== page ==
We study the issue of porting a known NLP method to a language with little existing NLP resources, speciﬁcally Hebrew SVM-based chunking. We introduce two SVM-based methods – Model Tampering and Anchored Learning. These allow ﬁne grained analysis of the learned SVM models, which provides guidance to identify errors in the training corpus, distinguish the role and interaction of lexical features and eventually construct a model with ∼10% error reduction.
We investigate a number of simple methods for improving the word-alignment accuracy of IBM Model 1. We demonstrate reduction in alignment error rate of approximately 30% resulting from (1) giving extra weight to the probability of alignment to the null word, (2) smoothing probability estimates for rare words, and (3) using a simple heuristic estimation method to initialize, or replace, EM training of model parameters.
In Chinese, a word is made up of one or more characters. Hence, there also exists preferred relationships between Chinese characters. [Sproat+90] employed a statistical method to group neighboring Chinese characters in a sentence into two-character words by making use of a measure of character association based on mutual information. Here, we will focus instead on the preferred relationships between words. The preference relationships between words can expand from a short to long distance.
This paper presents a method to combine a set of unsupervised algorithms that can accurately disambiguate word senses in a large, completely untagged corpus. Although most of the techniques for word sense resolution have been presented as stand-alone, it is our belief that full-fledged lexical ambiguity resolution should combine several information sources and techniques. The set of techniques have been applied in a combined way to disambiguate the genus terms of two machine-readable dictionaries (MRD), enabling us to construct complete taxonomies for Spanish and French. ...
The computation of selectional preferences, the admissible argument values for a relation, is a well-known NLP task with broad applicability. We present L DA - SP, which utilizes LinkLDA (Erosheva et al., 2004) to model selectional preferences. By simultaneously inferring latent topics and topic distributions over relations, L DA - SP combines the beneﬁts of previous approaches: like traditional classbased approaches, it produces humaninterpretable classes describing each relation’s preferences, but it is competitive with non-class-based methods in predictive power. ...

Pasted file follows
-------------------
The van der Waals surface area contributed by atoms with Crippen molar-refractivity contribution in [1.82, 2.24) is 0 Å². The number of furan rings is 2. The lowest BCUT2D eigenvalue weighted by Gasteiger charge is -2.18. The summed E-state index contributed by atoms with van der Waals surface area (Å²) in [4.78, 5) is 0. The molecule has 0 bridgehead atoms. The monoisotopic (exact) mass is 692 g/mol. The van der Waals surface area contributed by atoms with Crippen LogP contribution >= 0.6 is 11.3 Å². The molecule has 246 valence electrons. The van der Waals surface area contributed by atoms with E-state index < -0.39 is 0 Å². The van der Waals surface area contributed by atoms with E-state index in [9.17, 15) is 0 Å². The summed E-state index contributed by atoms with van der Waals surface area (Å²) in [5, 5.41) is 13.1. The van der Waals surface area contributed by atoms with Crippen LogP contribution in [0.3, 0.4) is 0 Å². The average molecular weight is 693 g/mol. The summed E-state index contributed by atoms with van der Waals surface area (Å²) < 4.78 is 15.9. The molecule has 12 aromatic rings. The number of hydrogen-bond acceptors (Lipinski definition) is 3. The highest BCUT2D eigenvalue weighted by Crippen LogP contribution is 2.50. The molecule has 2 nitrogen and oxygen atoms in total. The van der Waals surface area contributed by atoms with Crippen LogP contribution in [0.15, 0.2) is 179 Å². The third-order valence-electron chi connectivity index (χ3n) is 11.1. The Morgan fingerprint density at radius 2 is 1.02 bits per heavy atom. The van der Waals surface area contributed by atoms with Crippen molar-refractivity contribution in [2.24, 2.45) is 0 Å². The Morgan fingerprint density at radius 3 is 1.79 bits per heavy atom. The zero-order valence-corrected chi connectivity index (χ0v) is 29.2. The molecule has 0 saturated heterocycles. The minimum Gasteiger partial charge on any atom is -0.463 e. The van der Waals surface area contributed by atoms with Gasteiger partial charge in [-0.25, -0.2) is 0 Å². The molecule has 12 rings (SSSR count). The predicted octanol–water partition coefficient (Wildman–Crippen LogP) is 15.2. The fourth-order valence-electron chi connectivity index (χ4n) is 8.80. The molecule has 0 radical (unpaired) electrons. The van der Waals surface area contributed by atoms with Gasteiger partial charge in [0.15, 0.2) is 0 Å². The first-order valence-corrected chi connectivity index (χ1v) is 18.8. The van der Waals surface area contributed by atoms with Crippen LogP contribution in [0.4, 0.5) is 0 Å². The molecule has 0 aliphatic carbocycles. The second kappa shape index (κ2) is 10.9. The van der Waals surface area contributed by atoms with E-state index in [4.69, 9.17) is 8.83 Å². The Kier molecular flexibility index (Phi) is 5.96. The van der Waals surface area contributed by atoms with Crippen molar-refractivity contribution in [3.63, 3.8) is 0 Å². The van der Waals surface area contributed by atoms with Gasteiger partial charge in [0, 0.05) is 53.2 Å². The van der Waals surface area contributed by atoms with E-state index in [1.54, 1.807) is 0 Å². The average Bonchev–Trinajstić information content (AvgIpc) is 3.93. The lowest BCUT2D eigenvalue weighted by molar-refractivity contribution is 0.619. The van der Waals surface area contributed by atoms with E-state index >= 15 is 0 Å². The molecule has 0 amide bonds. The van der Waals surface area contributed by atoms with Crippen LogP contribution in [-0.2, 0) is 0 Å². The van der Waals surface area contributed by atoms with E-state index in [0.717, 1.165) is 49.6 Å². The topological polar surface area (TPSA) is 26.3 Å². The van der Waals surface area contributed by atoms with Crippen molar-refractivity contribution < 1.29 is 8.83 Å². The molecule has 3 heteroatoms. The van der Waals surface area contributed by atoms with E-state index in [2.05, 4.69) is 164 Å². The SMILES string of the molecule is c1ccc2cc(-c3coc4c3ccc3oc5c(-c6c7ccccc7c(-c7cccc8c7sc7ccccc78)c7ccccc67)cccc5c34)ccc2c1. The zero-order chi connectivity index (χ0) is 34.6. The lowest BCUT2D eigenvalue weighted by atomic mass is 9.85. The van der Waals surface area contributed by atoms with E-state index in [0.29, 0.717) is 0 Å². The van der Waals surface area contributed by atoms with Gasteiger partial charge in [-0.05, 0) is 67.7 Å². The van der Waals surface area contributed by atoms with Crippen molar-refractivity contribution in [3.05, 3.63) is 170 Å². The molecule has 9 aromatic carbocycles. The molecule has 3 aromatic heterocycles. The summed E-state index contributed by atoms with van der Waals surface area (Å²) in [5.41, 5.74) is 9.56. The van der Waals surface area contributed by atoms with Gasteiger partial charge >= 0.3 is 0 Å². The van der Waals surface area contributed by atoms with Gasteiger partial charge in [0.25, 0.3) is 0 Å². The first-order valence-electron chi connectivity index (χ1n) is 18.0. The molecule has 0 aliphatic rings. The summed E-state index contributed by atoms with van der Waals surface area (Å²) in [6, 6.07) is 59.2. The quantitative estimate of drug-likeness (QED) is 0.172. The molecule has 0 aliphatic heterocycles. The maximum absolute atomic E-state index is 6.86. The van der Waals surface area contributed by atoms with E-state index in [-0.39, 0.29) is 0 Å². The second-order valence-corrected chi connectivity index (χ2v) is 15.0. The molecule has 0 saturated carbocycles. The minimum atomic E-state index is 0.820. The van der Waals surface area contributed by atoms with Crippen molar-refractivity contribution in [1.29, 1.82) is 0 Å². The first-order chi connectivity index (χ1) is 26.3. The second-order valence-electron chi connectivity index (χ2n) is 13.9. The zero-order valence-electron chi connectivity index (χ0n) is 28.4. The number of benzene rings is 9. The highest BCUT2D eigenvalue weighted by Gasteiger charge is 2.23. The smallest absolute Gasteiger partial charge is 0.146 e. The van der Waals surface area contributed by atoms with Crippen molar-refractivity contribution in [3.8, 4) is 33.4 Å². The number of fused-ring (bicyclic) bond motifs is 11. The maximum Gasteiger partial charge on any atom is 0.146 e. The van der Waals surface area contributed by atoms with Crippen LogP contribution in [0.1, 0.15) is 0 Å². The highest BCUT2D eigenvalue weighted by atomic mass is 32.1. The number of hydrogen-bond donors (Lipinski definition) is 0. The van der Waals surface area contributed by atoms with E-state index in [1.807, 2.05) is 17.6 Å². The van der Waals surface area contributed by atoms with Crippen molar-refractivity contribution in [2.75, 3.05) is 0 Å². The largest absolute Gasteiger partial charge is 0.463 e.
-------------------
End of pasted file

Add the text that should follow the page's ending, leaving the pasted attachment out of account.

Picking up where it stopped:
This paper describes the application of so-called topic models to selectional preference induction. Three models related to Latent Dirichlet Allocation, a proven method for modelling document-word cooccurrences, are presented and evaluated on datasets of human plausibility judgements. Compared to previously proposed techniques, these models perform very competitively, especially for infrequent predicate-argument combinations where they exceed the quality of Web-scale predictions while using relatively little data. ...
This paper presents a joint optimization method of a two-step conditional random ﬁeld (CRF) model for machine transliteration and a fast decoding algorithm for the proposed method. Our method lies in the category of direct orthographical mapping (DOM) between two languages without using any intermediate phonemic mapping. In the two-step CRF model, the ﬁrst CRF segments an input word into chunks and the second one converts each chunk into one unit in the target language. In this paper, we propose a method to jointly optimize the two-step CRFs and also a fast algorithm to realize it. ...
In this paper, we present a reinforcement learning approach for mapping natural language instructions to sequences of executable actions. We assume access to a reward function that deﬁnes the quality of the executed actions. During training, the learner repeatedly constructs action sequences for a set of documents, executes those actions, and observes the resulting reward. We use a policy gradient algorithm to estimate the parameters of a log-linear model for action selection.
The modules ‘IT as an Enabler…’, ‘Methods and Models of Business Engineering’, ‘Information Man-
agement’ and ‘Business Models of the Information Age’ constitute the information systems view on
Being potential enablers for new business models and reinvented processes, IT innovations and novel
standardized software packages as well as appropriate information systems architectures are addressed.
Also more technical topics like media convergence, platforms for electronic commerce, infrastru ctures
for mobile work etc. are cove red.